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Grading Scale for Mask Ventilation

Han, Richard M.D.; Tremper, Kevin K. Ph.D., M.D.*; Kheterpal, Sachin M.D.; O’Reilly, Michael M.S., M.D.

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To the Editor:—

One of the most important aspects of airway management is the ability to mask ventilate a patient. Although there are methods to assess the probability of the difficulty of intubation and grading the view during laryngoscopy, there is, to our knowledge, no recognized scale to grade mask ventilation.1–4
Langeron et al.5 investigated factors predictive of difficult mask ventilation. They found that the incident of difficult mask ventilation was 5% of all cases and was associated with five criteria: age older than 55 yr, body mass index greater than 26 kg/m2, lack of teeth, presence of a beard, or history of snoring. In this study, they rated mask ventilation as difficult when the clinician considered it “clinically relevant and could have led to potential problems if mask ventilation had to be maintained for a longer time.”5 They rated mask ventilation as impossible “when it completely failed and an alternative technique of ventilation was required in emergency conditions.”5 This study did not define a grading scale other than “difficult” and “impossible.”5 In an accompanying editorial, Adnet6 did recommend that a grading scale be developed. The American Society of Anesthesiologists Guidelines for Management of the Difficult Airway defines difficult facemask ventilation as the situation in which “it is not possible for the anesthesiologist to provide adequate face mask ventilation due to one or more of the following problems: inadequate mask seal, excessive gas leak, or excessive resistance to ingress or egress of gas.”7 The guidelines also describes the signs of an inadequate facemask ventilation, but again, there is no proposed grading system for the ability to facemask ventilate.7
Table 1
Table 1
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Table 2
Table 2
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During the development of a perioperative information system, we found it useful to devise a grading system similar to that used for grading the view during laryngoscopy. Initially, we chose grades 0–4, defined in table 1. There was also a means by which practitioners could type in a text description of mask ventilation. The incidence of each grade of ease or difficulty with mask ventilation is described in table 1. Institutional review board approval was received for this electronic chart review process. After approximately 3 weeks, we compiled the results of documentation using the selections chosen (table 1). On review of these data, we revised the definitions of the grading as described in table 2, removing the modifiers of “easy” and “difficult” before grades 1 and 2. After another 3 weeks, these data were again compiled with the results in table 2. The second version of the grading system resulted in similar percentages for both grade 3 and grade 4, a reduction in grade 1, and an increase in grade 2 classifications. We also noted a substantial decrease in the number of comments going from 1.4% to 0.3% of cases. We believed that the reduction in comments implied that the second method of defining the grades of mask ventilation was easier to select for the practitioners, although it may have been because individuals were more used to the system, in general. As with the grading of airway evaluation and view of laryngoscopy, grading the ability to mask ventilate is subjective and practitioner dependent. It is interesting to note that Langeron et al.5 reported one case of impossible to ventilate out of the 1,502 patients, whereas we noted three in 2,621 cases. This close agreement in the incidence of being unable to ventilate was probably because being unable to ventilate a patient is a more objective (and memorable) event. We did not find as close an agreement in patients who were defined as “difficult mask ventilation” (grade 3). Langeron et al.5 found this in 5% of their patients, whereas we noted an incidence of 1.3%. This may be because Langeron et al. had a broader definition of difficult mask ventilation. Ultimately, the most important grades to document are the more difficult ones, grades 3 and 4, because those would most likely affect the plan for future anesthetics. We have continued with the classifications and descriptions presented in table 2 and have found this information useful for planning future anesthetics, especially for patients in whom intubation was difficult.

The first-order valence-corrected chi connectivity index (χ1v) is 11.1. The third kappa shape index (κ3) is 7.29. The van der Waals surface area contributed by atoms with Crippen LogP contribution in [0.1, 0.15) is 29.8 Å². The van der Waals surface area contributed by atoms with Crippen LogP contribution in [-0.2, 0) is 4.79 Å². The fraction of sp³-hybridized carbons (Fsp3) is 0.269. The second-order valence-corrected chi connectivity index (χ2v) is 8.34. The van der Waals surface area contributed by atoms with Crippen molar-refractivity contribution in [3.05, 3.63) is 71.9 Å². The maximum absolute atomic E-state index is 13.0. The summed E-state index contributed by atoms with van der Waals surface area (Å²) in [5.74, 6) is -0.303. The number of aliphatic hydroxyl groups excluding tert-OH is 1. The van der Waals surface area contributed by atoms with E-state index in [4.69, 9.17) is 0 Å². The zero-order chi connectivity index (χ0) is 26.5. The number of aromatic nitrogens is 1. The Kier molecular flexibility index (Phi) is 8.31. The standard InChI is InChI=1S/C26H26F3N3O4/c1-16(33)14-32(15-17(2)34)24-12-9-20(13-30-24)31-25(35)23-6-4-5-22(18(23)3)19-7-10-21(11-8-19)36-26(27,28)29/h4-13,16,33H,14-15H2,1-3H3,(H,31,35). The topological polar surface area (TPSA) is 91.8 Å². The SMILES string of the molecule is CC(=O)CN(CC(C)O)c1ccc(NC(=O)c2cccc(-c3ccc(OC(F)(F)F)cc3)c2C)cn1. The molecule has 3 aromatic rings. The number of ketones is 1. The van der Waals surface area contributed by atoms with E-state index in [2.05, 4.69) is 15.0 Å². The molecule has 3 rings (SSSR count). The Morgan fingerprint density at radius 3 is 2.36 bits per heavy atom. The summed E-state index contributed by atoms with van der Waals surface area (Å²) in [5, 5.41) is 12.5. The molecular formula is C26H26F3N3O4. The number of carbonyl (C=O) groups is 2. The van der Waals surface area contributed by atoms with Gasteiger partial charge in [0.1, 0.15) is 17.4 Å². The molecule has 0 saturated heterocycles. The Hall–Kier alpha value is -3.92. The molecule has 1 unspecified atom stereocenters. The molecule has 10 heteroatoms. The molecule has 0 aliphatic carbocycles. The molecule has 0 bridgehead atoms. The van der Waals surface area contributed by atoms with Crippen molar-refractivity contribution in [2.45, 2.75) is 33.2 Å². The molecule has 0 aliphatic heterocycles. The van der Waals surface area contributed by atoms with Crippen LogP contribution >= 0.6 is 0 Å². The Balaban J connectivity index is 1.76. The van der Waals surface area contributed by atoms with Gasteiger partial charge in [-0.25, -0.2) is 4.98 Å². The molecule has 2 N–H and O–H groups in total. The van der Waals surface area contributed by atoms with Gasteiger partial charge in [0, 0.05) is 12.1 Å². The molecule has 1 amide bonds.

Richard Han, M.D.
Kevin K. Tremper, Ph.D., M.D.,*
Sachin Kheterpal, M.D.
Michael O’Reilly, M.S., M.D.
* University of Michigan, Ann Arbor, Michigan.
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1. Mallampati SR, Gatt SP, Gugino LD, Desai SP, Waraksa B, Dubravka F, Liu P: A clinical sign to predict difficult tracheal intubation: A prospective study. Can J Anaesth 1985; 32:429–34

2. Frerk CM: Predicting difficult intubation. Anaesthesia 1991; 46:1005–8

3. Tse JC, Rimm EB, Hussain A: Predicting difficult endotracheal intubation in surgical patients scheduled for general anesthesia: A prospective blind study. Anesth Analg 1995; 81:254–8

4. Cormack RS, Lehane J: Difficult tracheal intubation in obstetrics. Anesthesia 1984; 39:1005–111

5. Langeron O, Masso E, Huraux C, Guggiari M, Bianchi A, Coriat P, Riou B: Prediction of difficult mask ventilation. Anesthesiology 2000; 92:1229–36

6. Adnet F: Difficult mask ventilation. Anesthesiology 2000; 92:1217–8

7. Caplan RA, Benumof JL, Berry FA, Blitt CD, Bode RH, Cheney FW, Connis RT, Guidry OR, Ovassapian A: Practice Guidelines for Management of the Difficult Airway: A report by the ASA Task Force on Management of the Difficult Airway. Anesthesiology 1993; 78:597–602

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